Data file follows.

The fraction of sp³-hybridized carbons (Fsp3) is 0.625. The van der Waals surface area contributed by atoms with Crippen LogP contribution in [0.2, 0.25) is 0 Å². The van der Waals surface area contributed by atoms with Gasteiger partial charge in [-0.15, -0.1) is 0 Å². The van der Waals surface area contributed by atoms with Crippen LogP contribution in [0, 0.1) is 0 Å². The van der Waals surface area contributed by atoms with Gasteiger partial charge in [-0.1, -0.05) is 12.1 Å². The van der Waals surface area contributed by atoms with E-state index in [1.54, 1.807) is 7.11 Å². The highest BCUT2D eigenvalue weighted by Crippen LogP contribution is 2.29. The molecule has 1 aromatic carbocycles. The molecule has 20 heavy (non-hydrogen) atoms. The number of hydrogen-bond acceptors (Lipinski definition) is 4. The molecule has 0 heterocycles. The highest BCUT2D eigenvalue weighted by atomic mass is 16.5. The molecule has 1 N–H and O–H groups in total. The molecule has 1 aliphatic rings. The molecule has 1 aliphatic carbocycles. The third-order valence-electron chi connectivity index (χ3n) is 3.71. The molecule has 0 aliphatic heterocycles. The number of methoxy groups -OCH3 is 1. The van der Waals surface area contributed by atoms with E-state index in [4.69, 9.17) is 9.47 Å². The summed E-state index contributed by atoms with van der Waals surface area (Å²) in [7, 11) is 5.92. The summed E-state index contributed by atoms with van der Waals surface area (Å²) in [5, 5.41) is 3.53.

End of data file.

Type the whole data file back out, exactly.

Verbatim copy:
The fraction of sp³-hybridized carbons (Fsp3) is 0.625. The van der Waals surface area contributed by atoms with Crippen LogP contribution in [0.2, 0.25) is 0 Å². The van der Waals surface area contributed by atoms with Gasteiger partial charge in [-0.15, -0.1) is 0 Å². The van der Waals surface area contributed by atoms with Crippen LogP contribution in [0, 0.1) is 0 Å². The van der Waals surface area contributed by atoms with Gasteiger partial charge in [-0.1, -0.05) is 12.1 Å². The van der Waals surface area contributed by atoms with E-state index in [1.54, 1.807) is 7.11 Å². The highest BCUT2D eigenvalue weighted by Crippen LogP contribution is 2.29. The molecule has 1 aromatic carbocycles. The molecule has 20 heavy (non-hydrogen) atoms. The number of hydrogen-bond acceptors (Lipinski definition) is 4. The molecule has 0 heterocycles. The highest BCUT2D eigenvalue weighted by atomic mass is 16.5. The molecule has 1 N–H and O–H groups in total. The molecule has 1 aliphatic rings. The molecule has 1 aliphatic carbocycles. The third-order valence-electron chi connectivity index (χ3n) is 3.71. The molecule has 0 aliphatic heterocycles. The number of methoxy groups -OCH3 is 1. The van der Waals surface area contributed by atoms with E-state index in [4.69, 9.17) is 9.47 Å². The summed E-state index contributed by atoms with van der Waals surface area (Å²) in [7, 11) is 5.92. The summed E-state index contributed by atoms with van der Waals surface area (Å²) in [5, 5.41) is 3.53.